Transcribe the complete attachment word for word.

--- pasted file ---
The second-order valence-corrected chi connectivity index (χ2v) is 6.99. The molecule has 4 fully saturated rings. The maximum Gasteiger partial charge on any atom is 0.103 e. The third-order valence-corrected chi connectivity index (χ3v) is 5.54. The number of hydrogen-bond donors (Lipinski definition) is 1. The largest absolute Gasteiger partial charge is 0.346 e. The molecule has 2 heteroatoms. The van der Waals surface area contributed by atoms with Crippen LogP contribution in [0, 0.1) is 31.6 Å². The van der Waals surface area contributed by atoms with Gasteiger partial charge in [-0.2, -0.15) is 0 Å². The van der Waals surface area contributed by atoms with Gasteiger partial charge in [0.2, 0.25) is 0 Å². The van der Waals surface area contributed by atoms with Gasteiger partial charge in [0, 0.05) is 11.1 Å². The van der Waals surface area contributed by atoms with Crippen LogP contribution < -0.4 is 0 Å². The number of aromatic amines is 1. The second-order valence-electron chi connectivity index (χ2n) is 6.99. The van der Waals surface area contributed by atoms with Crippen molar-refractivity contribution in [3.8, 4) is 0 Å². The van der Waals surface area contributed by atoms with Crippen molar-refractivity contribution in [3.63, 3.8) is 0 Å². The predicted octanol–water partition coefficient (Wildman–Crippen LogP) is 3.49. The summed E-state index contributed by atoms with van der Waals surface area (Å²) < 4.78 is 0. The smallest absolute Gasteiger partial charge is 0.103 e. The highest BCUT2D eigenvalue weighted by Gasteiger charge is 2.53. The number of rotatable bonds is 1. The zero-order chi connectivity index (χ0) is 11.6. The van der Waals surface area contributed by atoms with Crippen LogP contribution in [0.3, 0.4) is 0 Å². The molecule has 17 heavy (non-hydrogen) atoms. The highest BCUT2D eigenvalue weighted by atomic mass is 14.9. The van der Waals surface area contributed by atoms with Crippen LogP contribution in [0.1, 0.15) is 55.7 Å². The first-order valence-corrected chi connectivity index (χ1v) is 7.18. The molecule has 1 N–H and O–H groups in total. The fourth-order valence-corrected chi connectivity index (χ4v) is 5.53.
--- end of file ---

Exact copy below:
The second-order valence-corrected chi connectivity index (χ2v) is 6.99. The molecule has 4 fully saturated rings. The maximum Gasteiger partial charge on any atom is 0.103 e. The third-order valence-corrected chi connectivity index (χ3v) is 5.54. The number of hydrogen-bond donors (Lipinski definition) is 1. The largest absolute Gasteiger partial charge is 0.346 e. The molecule has 2 heteroatoms. The van der Waals surface area contributed by atoms with Crippen LogP contribution in [0, 0.1) is 31.6 Å². The van der Waals surface area contributed by atoms with Gasteiger partial charge in [-0.2, -0.15) is 0 Å². The van der Waals surface area contributed by atoms with Gasteiger partial charge in [0.2, 0.25) is 0 Å². The van der Waals surface area contributed by atoms with Gasteiger partial charge in [0, 0.05) is 11.1 Å². The van der Waals surface area contributed by atoms with Crippen LogP contribution < -0.4 is 0 Å². The number of aromatic amines is 1. The second-order valence-electron chi connectivity index (χ2n) is 6.99. The van der Waals surface area contributed by atoms with Crippen molar-refractivity contribution in [3.8, 4) is 0 Å². The van der Waals surface area contributed by atoms with Crippen molar-refractivity contribution in [3.63, 3.8) is 0 Å². The predicted octanol–water partition coefficient (Wildman–Crippen LogP) is 3.49. The summed E-state index contributed by atoms with van der Waals surface area (Å²) < 4.78 is 0. The smallest absolute Gasteiger partial charge is 0.103 e. The highest BCUT2D eigenvalue weighted by Gasteiger charge is 2.53. The number of rotatable bonds is 1. The zero-order chi connectivity index (χ0) is 11.6. The van der Waals surface area contributed by atoms with Crippen LogP contribution in [0.3, 0.4) is 0 Å². The molecule has 17 heavy (non-hydrogen) atoms. The highest BCUT2D eigenvalue weighted by atomic mass is 14.9. The van der Waals surface area contributed by atoms with Crippen LogP contribution in [0.1, 0.15) is 55.7 Å². The first-order valence-corrected chi connectivity index (χ1v) is 7.18. The molecule has 1 N–H and O–H groups in total. The fourth-order valence-corrected chi connectivity index (χ4v) is 5.53.